Old Grasshopper Gray
A Greek Legend
That is what Bessie Allen said to the little creature she held between her thumb and fingers. Did you ever say that rhyme? I should not wonder if you had said it an hundred times.
The grasshopper in Bessie's fingers seemed very ready to give her brown molasses from his little mouth and then she let him hop away while she went to catch another. She did not want that molasses; all she wanted was the fun of catching the little "hoppity-hops," as she sometimes called them.
"Come, catch me! I'm a hopper," called her five-year-old brother Willie. And she saw the little fellow hopping through the grass.
Bessie had so much fun trying to catch this new "grasshopper gray," that she forgot all about the little creatures she had been pinching.
At last she had her arms around her brother Willie.
"Now you are caught," she said. "Give me some molasses."
And then they both laughed so hard that their mother heard as she came to the door to look for them.
That night their mother said to their father:
"I have a new name for Willie."
"What is it?" asked their father.
"Tithonus," said their mother.
"When I was in school one of my lessons was about the beautiful goddess Aurora. She was said to open the rosy gates of dawn with her own fingers, so that the wonderful horses of Apollo might pass through to follow their shining track through the sky. She was so beautiful that Tithonus, who lived on the earth, always watched for the sunrise, that he might see Aurora. After a while she began to watch for him, too. She looked down every morning on the wakening world and found that he was almost the only one among mortals who enjoyed the glorious colors Apollo painted in the sky with his arrows of light. One morning she dared to sing to him, and then he answered that it was Aurora, and not Apollo, for whom he was watching each morning at sunrise. She loved him for this and became his wife.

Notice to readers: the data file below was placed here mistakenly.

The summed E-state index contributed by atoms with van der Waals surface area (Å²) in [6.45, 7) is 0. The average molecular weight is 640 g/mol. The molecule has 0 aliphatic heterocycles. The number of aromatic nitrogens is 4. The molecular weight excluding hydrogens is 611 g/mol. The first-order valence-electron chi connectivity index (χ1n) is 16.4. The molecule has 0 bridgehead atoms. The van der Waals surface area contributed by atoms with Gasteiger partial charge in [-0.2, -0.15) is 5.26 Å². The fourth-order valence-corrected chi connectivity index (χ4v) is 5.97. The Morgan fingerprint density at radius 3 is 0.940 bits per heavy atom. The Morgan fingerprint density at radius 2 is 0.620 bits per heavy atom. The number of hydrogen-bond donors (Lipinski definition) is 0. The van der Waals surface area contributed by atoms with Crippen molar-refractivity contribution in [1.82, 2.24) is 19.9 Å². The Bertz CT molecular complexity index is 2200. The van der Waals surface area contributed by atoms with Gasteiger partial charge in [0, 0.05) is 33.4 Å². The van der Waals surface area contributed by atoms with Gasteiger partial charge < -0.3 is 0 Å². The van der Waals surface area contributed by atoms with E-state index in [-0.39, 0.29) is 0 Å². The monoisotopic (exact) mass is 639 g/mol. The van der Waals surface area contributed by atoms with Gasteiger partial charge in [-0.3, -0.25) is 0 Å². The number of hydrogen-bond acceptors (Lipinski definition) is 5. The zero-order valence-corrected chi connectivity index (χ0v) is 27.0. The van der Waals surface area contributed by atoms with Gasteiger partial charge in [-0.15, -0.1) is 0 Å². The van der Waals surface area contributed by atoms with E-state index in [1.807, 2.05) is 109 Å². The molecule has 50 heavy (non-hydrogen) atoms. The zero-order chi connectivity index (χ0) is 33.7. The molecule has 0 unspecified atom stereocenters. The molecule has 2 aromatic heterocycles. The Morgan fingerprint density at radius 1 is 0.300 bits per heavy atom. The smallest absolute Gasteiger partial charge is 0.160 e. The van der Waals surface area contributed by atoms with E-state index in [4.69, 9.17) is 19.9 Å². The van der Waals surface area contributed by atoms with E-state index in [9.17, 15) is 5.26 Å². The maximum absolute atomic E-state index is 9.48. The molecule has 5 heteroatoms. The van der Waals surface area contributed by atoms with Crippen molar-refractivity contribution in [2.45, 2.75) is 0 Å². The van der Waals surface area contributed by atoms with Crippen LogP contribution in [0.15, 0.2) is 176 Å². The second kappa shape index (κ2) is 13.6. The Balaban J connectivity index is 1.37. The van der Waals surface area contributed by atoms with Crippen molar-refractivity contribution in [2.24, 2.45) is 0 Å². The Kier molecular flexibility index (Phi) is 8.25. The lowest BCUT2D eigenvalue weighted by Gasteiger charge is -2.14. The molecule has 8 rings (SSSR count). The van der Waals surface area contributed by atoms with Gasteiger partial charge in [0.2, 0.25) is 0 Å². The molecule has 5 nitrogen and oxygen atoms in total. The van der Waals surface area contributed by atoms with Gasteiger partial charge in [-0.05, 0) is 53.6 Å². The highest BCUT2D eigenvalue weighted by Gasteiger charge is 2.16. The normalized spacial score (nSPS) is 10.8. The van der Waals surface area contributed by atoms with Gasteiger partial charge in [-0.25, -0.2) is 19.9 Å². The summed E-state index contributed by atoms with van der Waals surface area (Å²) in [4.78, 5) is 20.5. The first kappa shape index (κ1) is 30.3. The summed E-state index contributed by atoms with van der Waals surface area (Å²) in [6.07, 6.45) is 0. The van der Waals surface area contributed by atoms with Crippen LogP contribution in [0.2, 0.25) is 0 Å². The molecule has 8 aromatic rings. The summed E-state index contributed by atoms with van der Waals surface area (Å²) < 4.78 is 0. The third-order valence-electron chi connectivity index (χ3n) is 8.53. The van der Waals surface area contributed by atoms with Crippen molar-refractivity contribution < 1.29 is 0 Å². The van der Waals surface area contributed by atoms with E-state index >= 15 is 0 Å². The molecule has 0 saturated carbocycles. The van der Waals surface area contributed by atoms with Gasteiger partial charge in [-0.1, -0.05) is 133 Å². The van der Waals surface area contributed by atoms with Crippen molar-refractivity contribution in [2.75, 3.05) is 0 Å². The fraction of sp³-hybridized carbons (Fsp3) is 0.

"Being a goddess, she could live for ever, and she wanted Tithonus to live forever, too. The gods and goddesses never drink wine or water, but ambrosia from golden goblets. She brought a golden goblet of ambrosia to Tithonus on the earth, and, after he had taken a drink, told him the happy news that now he should live forever. But she had forgotten to ask of the gods for him the gift of eternal youth.
"For many years they loved each other dearly. Then Aurora saw that Tithonus was growing into a little old man.
"When he was one hundred years old he was shrunken to the size of a boy of ten.
"When he was two hundred years old he was no larger than a baby, only he was very lively, and could run as fast as a man.
"When he was three hundred years old Aurora could scarcely find him, save as his song told her where he was. With his head bent down to the ground he did not look like a man, and he made his home by the dusty roadside. But every sunrise he sat upon the tallest spear of grass he could find and chirped to Aurora as she opened the gates of dawn for Apollo. After years and years Aurora forgot all about the little gray grasshopper, but I don't think Tithonus has forgotten her, for he and all his grasshopper friends chirp the same song as when he first came to live among them."
"Poor old Tithonus!" said Bessie.
"Why, no," said her father; "mother said he could never die. Maybe it was Tithonus who gave you molasses to-day. Yes, perhaps that was ambrosia instead of molasses that the gray grasshopper dropped from his lips."
"Oh, don't tell any more!" laughed both Willie and Bessie. "We won't catch another grasshopper."
Sources And Further Reading
Project Gutenberg Classic Myths Retold by Mary Catherine Judd with drawings entirely from classic sources